Research

Clinical Trials

Clinical patientClinical trials strive to find solutions to some of life’s most complex conditions, diseases, and disorders. They are modern medicine’s answer to the questions “why?” and “how?”

Through clinical trials, we find out whether a new treatment works and is safe. For many, they provide hope and promise for an improved quality of life. They are carefully designed research studies that answer specific questions about the effectiveness of preventive techniques, medications, therapies and treatments and surgical techniques.

About the Center for Clinical Trials

The Department of Urology’s Center for Clinical Trials is a clinical research center that helps facilitate innovative new products and medications for the research community and patients by conducting Phase II – IV clinical trials. Phase II trials have been proven safe for humans, while Phase III and IV trials are designed for large groups and to test drug efficacy and safety after they’re on the market.

Participation in a clinical trial does not substitute for regular medical care. Discuss participation in clinical trials with your physician. For more information about current clinical trials, or the clinical trial process at the University of Minnesota, contact Therese Perrier at perri084@umn.edu or 612-625-3319.

Current Trials

Click the tabs below to view details on clinical trials within the Department of Urology. Contact the researcher listed within each trial for more information.

Bladder Cancer

Bladder Cancer

1. Comparison of Open vs. Robotic Cystectomy

Dr. Badrinath Konety

Study designed to evaluate and compare the outcomes immediately following and in the long term after either a robotic or open cystectomy.  This is the first trial of its kind.  The researchers hope to gain a better understanding of which type of surgery may be more beneficial.

Inclusion Criteria:

  • Patient must have biopsy proven bladder cancer
  • Patient must be undergoing a cystectomy and be eligible for robotic cystectomy

2. A Randomized, Phase II, Study Evaluating DN24-02 as Adjuvant Therapy in Subjects with High Risk Urothelial Cancer

Dr. Badrinath Konety

DN24-02 is a cellular immunotherapy product designed to stimulate an immune response against the human proto-oncogene HER2/neu.  Approximately 50% of patients with urothelial cancer overexpress the HER2/neu oncogene.  The primary study objective is to evaluate the overall survival of patients following administration of DN24-02 compared to those who do not receive the product.

Inclusion Criteria:

  • Surgical resection of high risk urothelial carcinoma with lymph node dissection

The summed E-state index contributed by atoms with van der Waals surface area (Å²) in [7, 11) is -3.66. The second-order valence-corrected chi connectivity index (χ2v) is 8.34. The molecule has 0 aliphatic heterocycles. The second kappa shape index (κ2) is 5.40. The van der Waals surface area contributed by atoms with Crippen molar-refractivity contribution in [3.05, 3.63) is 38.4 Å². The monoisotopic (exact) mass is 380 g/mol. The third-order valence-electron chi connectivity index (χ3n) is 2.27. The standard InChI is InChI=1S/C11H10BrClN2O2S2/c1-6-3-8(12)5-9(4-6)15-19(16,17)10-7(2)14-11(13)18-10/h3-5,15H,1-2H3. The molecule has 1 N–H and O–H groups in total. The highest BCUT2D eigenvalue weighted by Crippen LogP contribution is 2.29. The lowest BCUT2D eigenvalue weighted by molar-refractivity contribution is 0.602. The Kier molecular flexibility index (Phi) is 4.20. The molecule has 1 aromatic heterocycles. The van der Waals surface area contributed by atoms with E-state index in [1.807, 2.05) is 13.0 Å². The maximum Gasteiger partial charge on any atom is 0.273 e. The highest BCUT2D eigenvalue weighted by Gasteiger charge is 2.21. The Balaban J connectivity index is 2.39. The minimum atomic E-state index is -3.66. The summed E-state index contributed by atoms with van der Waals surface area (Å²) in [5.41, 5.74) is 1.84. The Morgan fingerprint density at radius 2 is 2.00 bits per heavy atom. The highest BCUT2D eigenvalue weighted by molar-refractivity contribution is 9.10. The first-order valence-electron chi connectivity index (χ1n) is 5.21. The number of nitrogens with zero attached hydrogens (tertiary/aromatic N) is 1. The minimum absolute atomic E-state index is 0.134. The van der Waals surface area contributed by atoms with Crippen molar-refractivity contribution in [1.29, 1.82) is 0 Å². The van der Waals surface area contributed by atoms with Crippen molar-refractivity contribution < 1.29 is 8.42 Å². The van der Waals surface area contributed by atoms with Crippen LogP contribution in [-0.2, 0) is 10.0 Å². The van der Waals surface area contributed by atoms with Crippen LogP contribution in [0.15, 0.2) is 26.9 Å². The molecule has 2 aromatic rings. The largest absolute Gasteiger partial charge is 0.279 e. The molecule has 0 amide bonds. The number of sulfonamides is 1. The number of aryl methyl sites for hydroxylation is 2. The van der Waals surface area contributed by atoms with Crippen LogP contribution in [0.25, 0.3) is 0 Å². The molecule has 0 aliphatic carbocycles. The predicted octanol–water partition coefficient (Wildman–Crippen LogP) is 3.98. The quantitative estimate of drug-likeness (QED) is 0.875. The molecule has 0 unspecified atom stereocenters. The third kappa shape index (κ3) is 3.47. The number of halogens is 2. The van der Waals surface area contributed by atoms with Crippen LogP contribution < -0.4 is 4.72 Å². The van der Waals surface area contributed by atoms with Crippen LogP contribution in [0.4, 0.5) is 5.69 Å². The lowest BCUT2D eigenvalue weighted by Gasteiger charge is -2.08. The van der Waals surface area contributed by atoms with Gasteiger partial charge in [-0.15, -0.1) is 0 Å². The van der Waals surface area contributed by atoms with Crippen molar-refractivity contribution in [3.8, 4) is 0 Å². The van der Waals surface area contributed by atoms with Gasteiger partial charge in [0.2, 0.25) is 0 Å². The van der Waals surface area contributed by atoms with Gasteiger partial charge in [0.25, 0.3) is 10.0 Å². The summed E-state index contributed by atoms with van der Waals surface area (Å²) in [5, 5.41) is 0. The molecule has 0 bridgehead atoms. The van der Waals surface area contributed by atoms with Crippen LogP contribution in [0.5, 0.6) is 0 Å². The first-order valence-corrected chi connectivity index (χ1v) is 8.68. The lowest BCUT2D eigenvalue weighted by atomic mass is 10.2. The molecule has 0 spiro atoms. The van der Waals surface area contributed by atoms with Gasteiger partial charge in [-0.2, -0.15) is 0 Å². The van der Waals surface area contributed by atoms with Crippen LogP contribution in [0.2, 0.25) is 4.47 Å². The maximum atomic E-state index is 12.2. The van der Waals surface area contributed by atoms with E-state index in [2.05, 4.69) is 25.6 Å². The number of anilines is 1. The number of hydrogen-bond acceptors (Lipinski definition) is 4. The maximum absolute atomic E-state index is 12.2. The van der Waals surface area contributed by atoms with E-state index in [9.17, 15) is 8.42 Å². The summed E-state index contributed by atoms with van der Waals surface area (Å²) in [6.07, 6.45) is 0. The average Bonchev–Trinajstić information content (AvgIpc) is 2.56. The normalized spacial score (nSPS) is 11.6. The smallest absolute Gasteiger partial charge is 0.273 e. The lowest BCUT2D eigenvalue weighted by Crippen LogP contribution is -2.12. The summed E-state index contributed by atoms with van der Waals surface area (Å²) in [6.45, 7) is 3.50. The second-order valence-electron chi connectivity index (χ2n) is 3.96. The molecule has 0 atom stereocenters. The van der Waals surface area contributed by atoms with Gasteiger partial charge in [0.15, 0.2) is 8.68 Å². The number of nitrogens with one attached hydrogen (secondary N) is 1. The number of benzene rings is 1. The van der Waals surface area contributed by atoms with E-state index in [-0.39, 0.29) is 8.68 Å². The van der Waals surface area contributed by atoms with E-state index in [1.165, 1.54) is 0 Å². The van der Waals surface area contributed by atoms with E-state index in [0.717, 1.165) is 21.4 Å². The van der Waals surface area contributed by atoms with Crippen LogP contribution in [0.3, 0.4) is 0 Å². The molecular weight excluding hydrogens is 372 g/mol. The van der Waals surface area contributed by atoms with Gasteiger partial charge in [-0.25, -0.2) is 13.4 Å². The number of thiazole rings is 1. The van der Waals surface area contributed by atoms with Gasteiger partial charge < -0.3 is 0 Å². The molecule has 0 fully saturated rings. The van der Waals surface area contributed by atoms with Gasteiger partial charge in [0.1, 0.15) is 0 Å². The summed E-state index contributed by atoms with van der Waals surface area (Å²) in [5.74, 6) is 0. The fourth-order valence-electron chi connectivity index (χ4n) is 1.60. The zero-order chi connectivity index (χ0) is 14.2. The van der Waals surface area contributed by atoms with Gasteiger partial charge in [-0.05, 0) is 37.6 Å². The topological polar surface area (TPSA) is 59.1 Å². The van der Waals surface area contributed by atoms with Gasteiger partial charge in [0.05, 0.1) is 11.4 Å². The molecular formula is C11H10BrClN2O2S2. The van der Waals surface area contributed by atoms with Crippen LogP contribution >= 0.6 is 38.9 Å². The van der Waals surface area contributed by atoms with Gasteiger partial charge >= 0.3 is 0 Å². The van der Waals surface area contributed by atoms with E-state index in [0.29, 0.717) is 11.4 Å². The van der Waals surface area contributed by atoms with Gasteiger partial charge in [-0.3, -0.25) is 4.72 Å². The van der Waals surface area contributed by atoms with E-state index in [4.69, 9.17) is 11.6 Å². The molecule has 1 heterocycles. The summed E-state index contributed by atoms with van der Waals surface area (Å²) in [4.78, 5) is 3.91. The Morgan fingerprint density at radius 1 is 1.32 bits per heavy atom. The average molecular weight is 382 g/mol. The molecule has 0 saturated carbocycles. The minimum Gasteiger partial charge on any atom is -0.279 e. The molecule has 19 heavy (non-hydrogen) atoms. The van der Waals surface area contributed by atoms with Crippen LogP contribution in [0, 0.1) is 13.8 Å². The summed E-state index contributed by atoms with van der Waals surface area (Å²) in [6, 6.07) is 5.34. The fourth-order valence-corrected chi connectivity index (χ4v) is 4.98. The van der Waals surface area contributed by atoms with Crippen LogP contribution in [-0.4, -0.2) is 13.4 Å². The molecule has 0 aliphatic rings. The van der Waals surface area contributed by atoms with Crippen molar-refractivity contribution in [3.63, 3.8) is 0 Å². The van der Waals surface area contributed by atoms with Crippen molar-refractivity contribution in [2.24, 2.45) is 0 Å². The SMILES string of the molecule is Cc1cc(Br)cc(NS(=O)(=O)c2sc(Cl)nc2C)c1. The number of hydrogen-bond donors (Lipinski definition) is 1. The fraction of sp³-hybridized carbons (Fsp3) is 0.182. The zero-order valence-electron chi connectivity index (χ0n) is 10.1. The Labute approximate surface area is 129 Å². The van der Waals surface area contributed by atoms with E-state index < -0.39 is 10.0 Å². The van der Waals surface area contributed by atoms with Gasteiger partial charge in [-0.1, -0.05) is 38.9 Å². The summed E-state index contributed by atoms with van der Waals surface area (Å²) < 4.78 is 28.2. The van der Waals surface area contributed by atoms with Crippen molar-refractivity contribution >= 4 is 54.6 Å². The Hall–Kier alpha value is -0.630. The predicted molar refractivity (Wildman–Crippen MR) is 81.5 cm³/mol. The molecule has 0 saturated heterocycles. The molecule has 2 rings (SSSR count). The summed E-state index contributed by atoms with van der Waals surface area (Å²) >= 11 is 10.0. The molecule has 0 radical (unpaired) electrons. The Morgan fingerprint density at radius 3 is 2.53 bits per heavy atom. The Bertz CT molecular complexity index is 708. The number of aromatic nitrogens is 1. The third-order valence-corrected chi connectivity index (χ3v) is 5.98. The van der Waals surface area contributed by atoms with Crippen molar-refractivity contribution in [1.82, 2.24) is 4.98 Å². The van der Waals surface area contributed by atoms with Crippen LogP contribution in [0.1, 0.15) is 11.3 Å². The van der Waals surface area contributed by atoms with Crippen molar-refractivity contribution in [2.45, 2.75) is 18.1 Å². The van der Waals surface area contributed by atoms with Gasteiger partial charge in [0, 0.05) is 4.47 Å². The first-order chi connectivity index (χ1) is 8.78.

• High risk carcinoma defined as tumor stage pT2 or N+ disease or greater
  • No evidence of residual disease or metastasis following resection
  • HER2/neu tissue expression by immunochemistry

3. Apaziquone vs. Placebo in Patients with Non-Muscle Invasive Bladder Cancer

Dr. Badrinath Konety

The study is designed to evaluate the safety and efficacy of intravesical induction therapy with the chemotherapy agent Apaziquone.  There are not a lot of treatment options for patients with low-intermediate risk bladder cancer.  The hope is that Apaziquone, administered following a TURBT and an additional 6 times after the resection, will prove to be safe and effective option for patients.  The primary goal of the study is to compare the time to tumor recurrence between patients who were given Apaziquone and patients given a placebo.

Inclusion Criteria:

  • Clinically apparent primary or recurrent low grade Ta non-muscle invasive bladder cancer with multiple (2-7) tumors OR clinically apparent primary or recurrent high grade Ta NMIBC with a single tumor (>3 cm)
  • Patient must be able to retain bladder instillations for 1 hour
  • For patients with recurrent tumor, the patient must have at least a 6-month cystoscopically-confirmed tumor-free interval between the last tumor recurrence and the time of screening

4. A Randomized Double-Blind Phase III Study Comparing Gemcitabine,Cisplatin and Bevacizumab to Gemcitabine Cisplatin and Placebo in Patients with Advanced Transitional Cell carcinoma

Dr. Bruce Peterson

This randomized phase III trial is studying gemcitabine hydrochloride, cisplatin, and bevacizumab to see how well they work compared with gemcitabine hydrochloride, cisplatin, and placebo in treating patients with advanced urinary tract cancer.

Inclusion Criteria:

  • Histologically or cytologically confirmed transitional (urothelial) cell carcinoma of the urinary tract
  • Unresectable or progressive metastatic or locally advanced disease

Prostate Cancer

Prostate Cancer

1. A Randomized, Phase II, Study of MDV 3100 vs. Bicalutamide in Patients with Hormone Refractory Metastatic Prostate Cancer

Dr. Chris Warlick